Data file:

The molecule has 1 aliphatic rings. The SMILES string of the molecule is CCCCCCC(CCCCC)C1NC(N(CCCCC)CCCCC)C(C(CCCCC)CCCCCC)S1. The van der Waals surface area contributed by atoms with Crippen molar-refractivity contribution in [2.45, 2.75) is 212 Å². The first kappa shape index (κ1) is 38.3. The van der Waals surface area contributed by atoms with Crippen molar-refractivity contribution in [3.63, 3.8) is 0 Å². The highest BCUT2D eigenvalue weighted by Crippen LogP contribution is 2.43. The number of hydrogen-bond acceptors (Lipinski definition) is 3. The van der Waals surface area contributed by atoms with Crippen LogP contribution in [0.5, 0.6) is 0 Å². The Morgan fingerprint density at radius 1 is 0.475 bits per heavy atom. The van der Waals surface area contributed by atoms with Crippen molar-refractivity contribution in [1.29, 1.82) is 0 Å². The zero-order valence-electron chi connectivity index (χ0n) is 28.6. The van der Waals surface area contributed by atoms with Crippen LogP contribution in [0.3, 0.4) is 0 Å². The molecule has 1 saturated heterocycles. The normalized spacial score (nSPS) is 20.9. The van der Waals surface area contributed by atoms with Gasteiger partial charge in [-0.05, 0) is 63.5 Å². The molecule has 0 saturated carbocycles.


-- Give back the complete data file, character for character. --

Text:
The molecule has 1 aliphatic rings. The SMILES string of the molecule is CCCCCCC(CCCCC)C1NC(N(CCCCC)CCCCC)C(C(CCCCC)CCCCCC)S1. The van der Waals surface area contributed by atoms with Crippen molar-refractivity contribution in [2.45, 2.75) is 212 Å². The first kappa shape index (κ1) is 38.3. The van der Waals surface area contributed by atoms with Crippen molar-refractivity contribution in [3.63, 3.8) is 0 Å². The highest BCUT2D eigenvalue weighted by Crippen LogP contribution is 2.43. The number of hydrogen-bond acceptors (Lipinski definition) is 3. The van der Waals surface area contributed by atoms with Crippen LogP contribution in [0.5, 0.6) is 0 Å². The Morgan fingerprint density at radius 1 is 0.475 bits per heavy atom. The van der Waals surface area contributed by atoms with Crippen molar-refractivity contribution in [1.29, 1.82) is 0 Å². The zero-order valence-electron chi connectivity index (χ0n) is 28.6. The van der Waals surface area contributed by atoms with Crippen LogP contribution in [0.3, 0.4) is 0 Å². The molecule has 1 saturated heterocycles. The normalized spacial score (nSPS) is 20.9. The van der Waals surface area contributed by atoms with Gasteiger partial charge in [-0.05, 0) is 63.5 Å². The molecule has 0 saturated carbocycles.